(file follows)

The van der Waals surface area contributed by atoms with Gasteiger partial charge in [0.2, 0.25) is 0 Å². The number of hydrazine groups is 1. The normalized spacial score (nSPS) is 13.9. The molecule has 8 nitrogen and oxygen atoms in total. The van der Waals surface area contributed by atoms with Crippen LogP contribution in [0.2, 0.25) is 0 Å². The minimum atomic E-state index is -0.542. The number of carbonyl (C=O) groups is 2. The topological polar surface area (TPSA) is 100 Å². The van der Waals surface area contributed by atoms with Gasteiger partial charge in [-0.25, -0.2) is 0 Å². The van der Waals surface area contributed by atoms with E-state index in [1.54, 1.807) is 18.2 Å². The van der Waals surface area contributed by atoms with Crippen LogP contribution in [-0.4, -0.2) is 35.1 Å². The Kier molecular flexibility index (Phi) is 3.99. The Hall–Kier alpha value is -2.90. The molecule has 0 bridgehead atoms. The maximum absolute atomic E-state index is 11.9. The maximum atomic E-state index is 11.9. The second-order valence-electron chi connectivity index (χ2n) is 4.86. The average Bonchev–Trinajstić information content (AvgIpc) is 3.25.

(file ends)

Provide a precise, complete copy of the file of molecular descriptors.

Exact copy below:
The van der Waals surface area contributed by atoms with Gasteiger partial charge in [0.2, 0.25) is 0 Å². The number of hydrazine groups is 1. The normalized spacial score (nSPS) is 13.9. The molecule has 8 nitrogen and oxygen atoms in total. The van der Waals surface area contributed by atoms with Crippen LogP contribution in [0.2, 0.25) is 0 Å². The minimum atomic E-state index is -0.542. The number of carbonyl (C=O) groups is 2. The topological polar surface area (TPSA) is 100 Å². The van der Waals surface area contributed by atoms with Gasteiger partial charge in [-0.25, -0.2) is 0 Å². The van der Waals surface area contributed by atoms with E-state index in [1.54, 1.807) is 18.2 Å². The van der Waals surface area contributed by atoms with Crippen LogP contribution in [-0.4, -0.2) is 35.1 Å². The Kier molecular flexibility index (Phi) is 3.99. The Hall–Kier alpha value is -2.90. The molecule has 0 bridgehead atoms. The maximum absolute atomic E-state index is 11.9. The maximum atomic E-state index is 11.9. The second-order valence-electron chi connectivity index (χ2n) is 4.86. The average Bonchev–Trinajstić information content (AvgIpc) is 3.25.